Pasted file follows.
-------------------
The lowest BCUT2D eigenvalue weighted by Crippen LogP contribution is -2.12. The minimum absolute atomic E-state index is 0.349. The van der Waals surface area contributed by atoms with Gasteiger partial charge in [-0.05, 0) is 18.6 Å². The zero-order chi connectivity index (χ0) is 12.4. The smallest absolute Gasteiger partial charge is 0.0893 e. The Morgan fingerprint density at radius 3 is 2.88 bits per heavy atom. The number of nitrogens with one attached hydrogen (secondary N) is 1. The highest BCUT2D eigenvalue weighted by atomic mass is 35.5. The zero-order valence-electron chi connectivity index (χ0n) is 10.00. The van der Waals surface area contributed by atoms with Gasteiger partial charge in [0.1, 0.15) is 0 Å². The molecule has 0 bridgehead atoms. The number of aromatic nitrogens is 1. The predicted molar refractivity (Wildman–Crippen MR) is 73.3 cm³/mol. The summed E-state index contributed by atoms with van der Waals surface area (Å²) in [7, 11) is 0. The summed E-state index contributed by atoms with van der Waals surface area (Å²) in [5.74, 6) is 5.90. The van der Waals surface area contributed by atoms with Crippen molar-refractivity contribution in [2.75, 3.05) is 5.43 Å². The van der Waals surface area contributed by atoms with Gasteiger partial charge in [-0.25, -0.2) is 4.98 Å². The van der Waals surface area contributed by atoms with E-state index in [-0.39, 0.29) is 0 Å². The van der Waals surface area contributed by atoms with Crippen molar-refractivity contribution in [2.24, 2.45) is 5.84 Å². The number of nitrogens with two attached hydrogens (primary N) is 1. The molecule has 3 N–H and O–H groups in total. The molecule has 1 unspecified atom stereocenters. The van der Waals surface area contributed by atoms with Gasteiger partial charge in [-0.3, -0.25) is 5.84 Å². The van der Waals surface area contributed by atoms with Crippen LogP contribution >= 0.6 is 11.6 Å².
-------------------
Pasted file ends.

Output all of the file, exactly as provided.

The lowest BCUT2D eigenvalue weighted by Crippen LogP contribution is -2.12. The minimum absolute atomic E-state index is 0.349. The van der Waals surface area contributed by atoms with Gasteiger partial charge in [-0.05, 0) is 18.6 Å². The zero-order chi connectivity index (χ0) is 12.4. The smallest absolute Gasteiger partial charge is 0.0893 e. The Morgan fingerprint density at radius 3 is 2.88 bits per heavy atom. The number of nitrogens with one attached hydrogen (secondary N) is 1. The highest BCUT2D eigenvalue weighted by atomic mass is 35.5. The zero-order valence-electron chi connectivity index (χ0n) is 10.00. The van der Waals surface area contributed by atoms with Gasteiger partial charge in [0.1, 0.15) is 0 Å². The molecule has 0 bridgehead atoms. The number of aromatic nitrogens is 1. The predicted molar refractivity (Wildman–Crippen MR) is 73.3 cm³/mol. The summed E-state index contributed by atoms with van der Waals surface area (Å²) in [7, 11) is 0. The summed E-state index contributed by atoms with van der Waals surface area (Å²) in [5.74, 6) is 5.90. The van der Waals surface area contributed by atoms with Crippen molar-refractivity contribution in [2.75, 3.05) is 5.43 Å². The van der Waals surface area contributed by atoms with Gasteiger partial charge in [-0.25, -0.2) is 4.98 Å². The van der Waals surface area contributed by atoms with E-state index in [-0.39, 0.29) is 0 Å². The van der Waals surface area contributed by atoms with Crippen molar-refractivity contribution in [2.24, 2.45) is 5.84 Å². The number of nitrogens with two attached hydrogens (primary N) is 1. The molecule has 3 N–H and O–H groups in total. The molecule has 1 unspecified atom stereocenters. The van der Waals surface area contributed by atoms with Gasteiger partial charge in [-0.3, -0.25) is 5.84 Å². The van der Waals surface area contributed by atoms with Crippen LogP contribution >= 0.6 is 11.6 Å².